This is true of mail from merchandisers, services, fund-raising, as well as much business-to-business mail.
Then there is the other side. When you do raise your hand and show interest with a request for more information, what you receive, more often than not, is material that does not relate, and
is not as exciting and interesting as the original piece that attracted your attention. Material comes late or does not come at all! By the time you receive it, you’ve lost interest. These mailers have got their promotional efforts backwards!
It makes sense to prospect with low cost mailings and follow up with more informative and exciting (thus more expensive) mailings, phone, or personal contact. In short, once you have a lead, let out all the stops to close the sale.
Here is why. When you are doing cold prospecting (that is, mailing to audiences where you don’t know if they have any interest in your product or service), your chance of success is much lower than with someone who has already expressed interest. For example, your response from an interested party may be 10 or 20 times that of a cold list.
You would probably argue in rebuttal that unless you pull out all the stops and wave the flag the first time out, you’ll never get the second chance. Wrong. This is where creativity comes in. With the right words and a few graphics, you can tease a person into responding, without telling or showing them too much. Later, hit them with a powerful mailing and/or information with a salesperson’s arm attached.
Let’s apply this concept to the various uses of mail.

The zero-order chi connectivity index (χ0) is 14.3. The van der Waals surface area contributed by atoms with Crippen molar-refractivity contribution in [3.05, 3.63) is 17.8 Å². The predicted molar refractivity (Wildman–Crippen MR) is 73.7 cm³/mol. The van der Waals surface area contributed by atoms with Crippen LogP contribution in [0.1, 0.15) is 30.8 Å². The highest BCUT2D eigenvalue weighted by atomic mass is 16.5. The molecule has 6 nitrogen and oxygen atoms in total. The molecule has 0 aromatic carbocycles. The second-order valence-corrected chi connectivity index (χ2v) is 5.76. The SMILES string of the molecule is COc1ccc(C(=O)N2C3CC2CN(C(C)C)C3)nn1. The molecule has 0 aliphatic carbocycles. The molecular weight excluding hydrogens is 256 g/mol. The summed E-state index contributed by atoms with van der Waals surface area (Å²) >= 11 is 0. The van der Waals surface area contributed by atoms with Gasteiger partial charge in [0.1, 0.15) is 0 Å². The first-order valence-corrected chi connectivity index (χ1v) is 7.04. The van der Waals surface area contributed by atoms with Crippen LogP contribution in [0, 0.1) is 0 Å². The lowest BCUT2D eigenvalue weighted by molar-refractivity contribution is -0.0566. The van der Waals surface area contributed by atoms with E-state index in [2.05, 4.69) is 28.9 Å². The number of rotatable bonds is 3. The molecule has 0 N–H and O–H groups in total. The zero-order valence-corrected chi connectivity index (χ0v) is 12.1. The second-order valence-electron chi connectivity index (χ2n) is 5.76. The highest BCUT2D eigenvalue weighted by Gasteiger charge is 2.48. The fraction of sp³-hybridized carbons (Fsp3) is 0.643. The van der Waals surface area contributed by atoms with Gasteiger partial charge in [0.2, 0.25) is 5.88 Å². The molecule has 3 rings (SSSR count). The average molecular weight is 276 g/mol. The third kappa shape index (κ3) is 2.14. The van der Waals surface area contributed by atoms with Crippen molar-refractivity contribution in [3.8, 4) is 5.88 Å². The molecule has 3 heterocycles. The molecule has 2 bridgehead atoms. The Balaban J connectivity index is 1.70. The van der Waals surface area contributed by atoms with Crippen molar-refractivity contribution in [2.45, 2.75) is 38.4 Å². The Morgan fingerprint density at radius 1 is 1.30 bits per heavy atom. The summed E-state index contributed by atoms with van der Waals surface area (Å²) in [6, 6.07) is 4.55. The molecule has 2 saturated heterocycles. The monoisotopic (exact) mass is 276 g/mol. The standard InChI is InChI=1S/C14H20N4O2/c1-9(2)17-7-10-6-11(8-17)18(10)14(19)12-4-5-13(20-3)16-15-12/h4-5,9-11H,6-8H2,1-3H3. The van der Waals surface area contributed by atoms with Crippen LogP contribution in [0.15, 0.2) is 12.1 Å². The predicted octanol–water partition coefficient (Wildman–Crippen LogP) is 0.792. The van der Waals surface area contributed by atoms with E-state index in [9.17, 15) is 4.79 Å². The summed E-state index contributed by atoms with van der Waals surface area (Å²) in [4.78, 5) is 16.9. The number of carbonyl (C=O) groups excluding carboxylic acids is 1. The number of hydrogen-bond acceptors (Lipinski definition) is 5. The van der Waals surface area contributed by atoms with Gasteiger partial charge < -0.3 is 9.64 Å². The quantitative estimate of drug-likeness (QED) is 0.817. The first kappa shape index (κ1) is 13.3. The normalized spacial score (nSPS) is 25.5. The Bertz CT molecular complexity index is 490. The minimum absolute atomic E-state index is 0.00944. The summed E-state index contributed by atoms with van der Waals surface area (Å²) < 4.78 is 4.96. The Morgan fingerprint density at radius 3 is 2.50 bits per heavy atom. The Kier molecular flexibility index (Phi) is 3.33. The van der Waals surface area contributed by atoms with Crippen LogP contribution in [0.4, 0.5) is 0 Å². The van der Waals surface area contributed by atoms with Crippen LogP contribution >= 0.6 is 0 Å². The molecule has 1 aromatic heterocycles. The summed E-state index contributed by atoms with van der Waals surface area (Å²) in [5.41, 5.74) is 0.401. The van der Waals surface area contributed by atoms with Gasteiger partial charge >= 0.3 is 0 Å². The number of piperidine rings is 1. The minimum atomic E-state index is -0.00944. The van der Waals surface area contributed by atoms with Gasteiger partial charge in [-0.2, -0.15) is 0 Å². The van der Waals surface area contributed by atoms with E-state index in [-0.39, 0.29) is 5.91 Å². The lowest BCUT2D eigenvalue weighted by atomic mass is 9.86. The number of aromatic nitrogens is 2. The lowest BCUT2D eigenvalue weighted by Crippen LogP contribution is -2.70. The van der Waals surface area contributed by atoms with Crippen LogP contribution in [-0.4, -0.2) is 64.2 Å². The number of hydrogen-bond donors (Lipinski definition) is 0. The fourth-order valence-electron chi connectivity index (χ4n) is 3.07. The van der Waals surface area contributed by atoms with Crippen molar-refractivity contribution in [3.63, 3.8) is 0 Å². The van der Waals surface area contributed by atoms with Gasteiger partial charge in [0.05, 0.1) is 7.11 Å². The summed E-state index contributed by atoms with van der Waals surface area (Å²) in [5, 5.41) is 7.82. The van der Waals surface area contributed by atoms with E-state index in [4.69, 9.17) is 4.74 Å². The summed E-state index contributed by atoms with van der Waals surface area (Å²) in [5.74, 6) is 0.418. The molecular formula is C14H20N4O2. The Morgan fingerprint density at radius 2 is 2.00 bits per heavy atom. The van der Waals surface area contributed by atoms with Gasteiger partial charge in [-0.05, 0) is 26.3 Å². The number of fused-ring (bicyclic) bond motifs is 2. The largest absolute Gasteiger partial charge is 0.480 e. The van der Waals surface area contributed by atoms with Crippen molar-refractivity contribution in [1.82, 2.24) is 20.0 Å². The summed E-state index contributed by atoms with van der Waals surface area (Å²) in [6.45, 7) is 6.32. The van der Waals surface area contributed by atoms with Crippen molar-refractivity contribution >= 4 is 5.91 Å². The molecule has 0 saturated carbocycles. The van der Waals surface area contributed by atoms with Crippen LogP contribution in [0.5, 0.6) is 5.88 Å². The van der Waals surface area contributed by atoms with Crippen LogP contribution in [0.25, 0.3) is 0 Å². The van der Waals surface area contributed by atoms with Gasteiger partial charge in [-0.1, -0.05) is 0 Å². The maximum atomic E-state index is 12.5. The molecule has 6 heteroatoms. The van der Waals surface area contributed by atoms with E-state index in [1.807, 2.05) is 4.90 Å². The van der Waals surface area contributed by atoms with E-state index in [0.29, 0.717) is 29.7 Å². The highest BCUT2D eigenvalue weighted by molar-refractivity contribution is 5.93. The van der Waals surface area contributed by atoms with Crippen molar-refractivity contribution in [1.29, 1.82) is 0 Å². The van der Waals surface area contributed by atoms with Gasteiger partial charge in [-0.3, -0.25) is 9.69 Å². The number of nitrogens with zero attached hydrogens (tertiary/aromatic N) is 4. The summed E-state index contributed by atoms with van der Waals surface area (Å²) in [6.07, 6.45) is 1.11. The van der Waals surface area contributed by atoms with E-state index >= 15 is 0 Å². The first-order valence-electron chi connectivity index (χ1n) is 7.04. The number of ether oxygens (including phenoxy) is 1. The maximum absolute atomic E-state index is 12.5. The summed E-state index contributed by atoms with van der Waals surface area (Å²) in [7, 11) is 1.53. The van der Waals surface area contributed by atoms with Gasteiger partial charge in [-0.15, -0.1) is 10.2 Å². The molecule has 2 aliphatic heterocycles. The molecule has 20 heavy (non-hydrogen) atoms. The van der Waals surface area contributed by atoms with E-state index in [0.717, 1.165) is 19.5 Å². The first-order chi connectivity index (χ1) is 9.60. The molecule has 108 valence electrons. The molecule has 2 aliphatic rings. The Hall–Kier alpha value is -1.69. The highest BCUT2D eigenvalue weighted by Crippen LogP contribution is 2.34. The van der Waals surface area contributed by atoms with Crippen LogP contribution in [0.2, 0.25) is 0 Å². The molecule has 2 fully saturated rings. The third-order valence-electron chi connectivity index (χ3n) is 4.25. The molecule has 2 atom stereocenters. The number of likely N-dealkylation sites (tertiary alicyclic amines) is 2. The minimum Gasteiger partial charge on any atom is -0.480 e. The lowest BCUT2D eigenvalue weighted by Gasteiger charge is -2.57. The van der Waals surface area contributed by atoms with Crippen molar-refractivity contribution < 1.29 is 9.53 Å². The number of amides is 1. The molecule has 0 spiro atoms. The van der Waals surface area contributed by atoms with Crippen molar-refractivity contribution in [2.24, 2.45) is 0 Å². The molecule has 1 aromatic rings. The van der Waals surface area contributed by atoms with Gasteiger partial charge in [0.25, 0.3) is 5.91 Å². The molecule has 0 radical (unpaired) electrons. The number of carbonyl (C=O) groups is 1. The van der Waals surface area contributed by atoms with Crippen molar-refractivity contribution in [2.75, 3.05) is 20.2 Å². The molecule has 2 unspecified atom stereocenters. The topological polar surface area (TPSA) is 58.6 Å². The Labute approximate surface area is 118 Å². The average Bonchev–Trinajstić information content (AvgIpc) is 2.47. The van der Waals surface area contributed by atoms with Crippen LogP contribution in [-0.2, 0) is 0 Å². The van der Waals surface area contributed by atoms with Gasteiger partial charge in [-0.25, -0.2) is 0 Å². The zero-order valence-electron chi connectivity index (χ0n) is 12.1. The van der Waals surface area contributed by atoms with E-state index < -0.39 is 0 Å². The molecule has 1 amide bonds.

- Business mail. Few business sales are simple enough to close by mail, so this concept becomes very important. As Boh Hemmings, a leading expert on business mail for years, says, “tell the half-told tale.” By the degree of information requested on the reply card, you can qualify your prospect. Later follow up with all your guns.
- Fund-raising. When a prospect becomes a donor, they know and care about your project. Most fund-raising letters used to find new contributors should be low cost. On this type of prospecting you don’t personalize as much as you would with a former contributor because you haven’t yet developed a relationship. It may be somewhat presumptuous if you do get too personal, and you might lose the prospect. But once a contributor, the more personalization the better.
- Consumer services. Insurance, loans, clubs, and so on usually offer something simple for the first approach. Then they convert to more complex and expensive services once the prospect has become a customer. Expensive, complete mailings are sometimes affordable because the customer is a subscriber for years and years.
- Consumer merchandise. We are referring to mail order catalogs here. To lower costs, a minicatalog is sometimes used in prospecting efforts, naturally featuring the most responsive items and special deals. Be careful here-it may be almost as cheap to mail the whole catalog. It depends on your printing economics. More and more minicatalogs are appearing because of this high cost of prospecting.
- Consumer books and magazines. Our rule of prospecting at low cost and following up with a higher cost doesn’t often apply here. Why? Two reasons seem important. One is direct mail’s format, which permits as much discussion of a product as necessary to sell it at that time. The whole story can be told in one mailing. Magazines require graphics to get the true feel of the publication. If the close can’t be made in one blockbuster mailing, it probably can’t be made otherwise. There is nothing more to say that wasn’t said the first time.
Remember, with most magazines the consumer is already familiar with the product. There is no more information to send. As a result, very few have found initial subscription phone follow-ups to be economical.